Is there a way to save a Gensim doc2vec model as plain text (.txt)?


What I have achieved so far are models that can not be read by a person. I need to save the model as plain text to use it with a certain software, which requires that the model be this way.

I tried the following:

model = models.doc2vec.Doc2Vec(size=300, min_count=0, alpha=0.025, min_alpha=0.025)
model.train(sentences, total_examples=model.corpus_count, epochs=model.iter)'mymodel.txt')

But I get:

Process finished with exit code -1073741571 (0xC00000FD)

I do not know if I should pass a specific parameter.

asked on Stack Overflow Feb 26, 2018 by Mikel Laburu

1 Answer


The native gensim save() has no plain-text option: it makes use of Python core functionality like object-pickling, or writing large raw floating-point arrays (to secondary files with extra extensions .npy). Such files will include raw binary data – and merely specifying a .txt filename doesn't have any affect on what is written.

You can save just the word-vectors into the one-vector-per-line, plain-text format used by the original Google word2vec.c by using the alternate method save_word2vec_format(). Also, recent versions of gensim Doc2Vec add an optional doctag_vec option to this method. If you supply doctag_vec=True, the doctag vectors will also be saved to the file – with their tag-names distinguished from word-vectors by an extra prefix. See the method's doc-comment and source-code for more info:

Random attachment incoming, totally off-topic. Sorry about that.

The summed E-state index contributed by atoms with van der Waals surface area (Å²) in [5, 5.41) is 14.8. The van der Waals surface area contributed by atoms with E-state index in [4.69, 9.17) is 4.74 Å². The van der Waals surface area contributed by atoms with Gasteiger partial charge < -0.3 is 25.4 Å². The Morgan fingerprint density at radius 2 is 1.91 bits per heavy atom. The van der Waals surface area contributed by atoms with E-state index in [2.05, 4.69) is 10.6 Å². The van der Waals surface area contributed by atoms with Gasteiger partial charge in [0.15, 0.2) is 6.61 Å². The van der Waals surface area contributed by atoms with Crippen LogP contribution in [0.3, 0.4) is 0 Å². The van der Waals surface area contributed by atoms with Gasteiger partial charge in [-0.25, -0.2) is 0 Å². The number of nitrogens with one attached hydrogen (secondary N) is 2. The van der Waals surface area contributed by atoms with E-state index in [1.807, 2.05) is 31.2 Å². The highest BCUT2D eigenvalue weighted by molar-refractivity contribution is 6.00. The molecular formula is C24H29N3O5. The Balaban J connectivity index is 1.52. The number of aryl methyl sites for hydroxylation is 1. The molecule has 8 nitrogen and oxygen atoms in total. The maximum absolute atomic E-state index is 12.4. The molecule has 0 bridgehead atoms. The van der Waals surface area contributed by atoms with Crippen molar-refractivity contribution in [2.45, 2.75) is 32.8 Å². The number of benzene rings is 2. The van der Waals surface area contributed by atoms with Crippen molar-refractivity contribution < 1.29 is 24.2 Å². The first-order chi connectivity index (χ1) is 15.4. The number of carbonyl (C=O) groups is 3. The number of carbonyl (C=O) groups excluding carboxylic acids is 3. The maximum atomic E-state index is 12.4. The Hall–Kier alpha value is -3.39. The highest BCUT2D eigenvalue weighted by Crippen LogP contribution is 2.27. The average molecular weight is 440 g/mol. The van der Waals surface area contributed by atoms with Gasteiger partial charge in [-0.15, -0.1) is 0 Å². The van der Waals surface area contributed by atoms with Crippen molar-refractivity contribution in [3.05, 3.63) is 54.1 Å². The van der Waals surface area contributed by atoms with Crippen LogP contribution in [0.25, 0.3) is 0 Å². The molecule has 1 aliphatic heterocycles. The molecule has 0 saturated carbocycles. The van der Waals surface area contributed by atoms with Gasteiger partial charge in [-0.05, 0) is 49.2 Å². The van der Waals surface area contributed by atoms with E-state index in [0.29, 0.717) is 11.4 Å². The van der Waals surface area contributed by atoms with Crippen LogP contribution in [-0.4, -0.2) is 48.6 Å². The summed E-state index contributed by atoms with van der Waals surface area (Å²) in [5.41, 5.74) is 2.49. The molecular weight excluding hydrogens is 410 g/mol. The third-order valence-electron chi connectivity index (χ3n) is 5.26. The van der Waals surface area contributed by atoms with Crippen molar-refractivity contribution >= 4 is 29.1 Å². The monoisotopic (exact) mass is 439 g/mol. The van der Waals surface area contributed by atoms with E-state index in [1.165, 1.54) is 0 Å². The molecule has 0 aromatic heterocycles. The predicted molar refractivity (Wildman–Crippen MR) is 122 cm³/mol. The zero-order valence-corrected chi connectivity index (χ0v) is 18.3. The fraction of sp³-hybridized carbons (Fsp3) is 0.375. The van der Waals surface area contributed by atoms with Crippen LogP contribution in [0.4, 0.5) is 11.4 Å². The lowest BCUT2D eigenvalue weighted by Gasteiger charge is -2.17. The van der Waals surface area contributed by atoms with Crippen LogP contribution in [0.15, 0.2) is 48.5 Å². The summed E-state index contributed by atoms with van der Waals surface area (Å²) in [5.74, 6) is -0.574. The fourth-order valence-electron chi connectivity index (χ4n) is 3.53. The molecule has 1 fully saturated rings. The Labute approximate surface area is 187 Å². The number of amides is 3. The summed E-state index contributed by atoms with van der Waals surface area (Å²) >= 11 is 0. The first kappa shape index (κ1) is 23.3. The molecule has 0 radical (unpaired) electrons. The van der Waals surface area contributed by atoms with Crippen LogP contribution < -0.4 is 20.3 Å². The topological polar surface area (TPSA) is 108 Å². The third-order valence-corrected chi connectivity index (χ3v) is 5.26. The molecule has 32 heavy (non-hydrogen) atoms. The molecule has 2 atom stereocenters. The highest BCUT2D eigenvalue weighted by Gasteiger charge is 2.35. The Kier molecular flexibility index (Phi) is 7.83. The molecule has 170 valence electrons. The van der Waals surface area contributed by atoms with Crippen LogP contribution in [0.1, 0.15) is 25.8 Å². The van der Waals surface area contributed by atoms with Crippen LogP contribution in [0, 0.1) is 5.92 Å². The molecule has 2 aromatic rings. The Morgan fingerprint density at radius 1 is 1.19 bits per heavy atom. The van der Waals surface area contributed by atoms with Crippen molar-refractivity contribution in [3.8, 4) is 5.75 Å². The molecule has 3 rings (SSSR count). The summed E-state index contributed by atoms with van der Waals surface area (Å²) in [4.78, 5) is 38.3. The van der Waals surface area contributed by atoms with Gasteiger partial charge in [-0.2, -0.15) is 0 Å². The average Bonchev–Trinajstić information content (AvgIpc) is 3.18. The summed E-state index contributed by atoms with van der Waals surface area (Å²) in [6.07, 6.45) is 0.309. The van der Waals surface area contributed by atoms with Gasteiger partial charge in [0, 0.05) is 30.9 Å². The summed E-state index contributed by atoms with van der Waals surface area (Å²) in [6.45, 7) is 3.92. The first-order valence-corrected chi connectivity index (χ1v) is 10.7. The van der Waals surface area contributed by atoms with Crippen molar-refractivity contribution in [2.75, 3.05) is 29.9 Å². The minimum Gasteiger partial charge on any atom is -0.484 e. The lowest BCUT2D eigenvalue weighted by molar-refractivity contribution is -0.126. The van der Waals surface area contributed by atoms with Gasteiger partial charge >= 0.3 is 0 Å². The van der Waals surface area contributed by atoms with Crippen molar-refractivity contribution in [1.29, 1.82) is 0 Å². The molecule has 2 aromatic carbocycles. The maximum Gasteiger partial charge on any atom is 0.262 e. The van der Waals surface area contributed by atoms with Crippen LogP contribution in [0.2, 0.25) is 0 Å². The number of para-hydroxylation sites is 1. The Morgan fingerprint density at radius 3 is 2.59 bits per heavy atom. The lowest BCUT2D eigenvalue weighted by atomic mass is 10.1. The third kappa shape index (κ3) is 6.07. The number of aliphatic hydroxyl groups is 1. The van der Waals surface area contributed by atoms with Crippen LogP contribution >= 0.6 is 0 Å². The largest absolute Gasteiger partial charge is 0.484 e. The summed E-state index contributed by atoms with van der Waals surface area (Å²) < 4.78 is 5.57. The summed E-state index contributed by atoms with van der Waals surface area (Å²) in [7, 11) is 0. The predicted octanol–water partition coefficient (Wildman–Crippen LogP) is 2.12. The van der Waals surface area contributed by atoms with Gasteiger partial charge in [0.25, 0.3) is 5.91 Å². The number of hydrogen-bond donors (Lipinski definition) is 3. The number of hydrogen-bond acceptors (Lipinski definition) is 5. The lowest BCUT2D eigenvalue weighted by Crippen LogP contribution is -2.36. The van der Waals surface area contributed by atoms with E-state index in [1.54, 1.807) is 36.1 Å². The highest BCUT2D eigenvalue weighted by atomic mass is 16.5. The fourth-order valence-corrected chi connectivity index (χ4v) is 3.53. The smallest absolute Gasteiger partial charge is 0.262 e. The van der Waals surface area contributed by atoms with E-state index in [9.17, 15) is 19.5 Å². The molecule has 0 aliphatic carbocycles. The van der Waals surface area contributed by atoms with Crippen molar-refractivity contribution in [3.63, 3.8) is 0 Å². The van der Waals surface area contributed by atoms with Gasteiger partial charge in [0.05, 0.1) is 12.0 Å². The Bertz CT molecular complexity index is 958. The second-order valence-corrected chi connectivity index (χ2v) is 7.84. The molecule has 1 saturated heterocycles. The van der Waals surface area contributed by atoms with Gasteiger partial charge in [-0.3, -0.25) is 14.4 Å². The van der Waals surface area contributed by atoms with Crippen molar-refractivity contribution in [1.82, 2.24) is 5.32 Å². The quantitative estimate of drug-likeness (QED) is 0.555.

However, no variant of save_word2vec_format() saves the entire model, with internal model-weights and the vocabulary/doctag information (like relative frequencies) that are necessary for continued training. For that, you must use the native save(). If you need the full Doc2Vec model in a text format, you'll need to write that save code yourself, perhaps using the above method as a partial guide. (Additionally, I'm not aware of a preexisting convention for representing a whole model – so you'd have to find or devise that yourself, to match your needs wherever the full model is later-to-be-loaded.)

Separately regarding your Doc2Vec initialization parameters:

  • a min_count=0 is usually a bad idea: rare words make models worse, so the default of min_count=5 usually improves models, and as your corpus gets larger, even larger min_count values discarding more low-frequency words tend to help model quality (as well as speeding training and shrinking the model's RAM/save sizes)

  • a min_alpha the same as alpha is usually a bad idea, and means that train() is no longer performing the linear-decay of the alpha learning-rate that's the usual and effective manner of performing stochastic-gradient-descent optimization of the model

answered on Stack Overflow Feb 26, 2018 by gojomo

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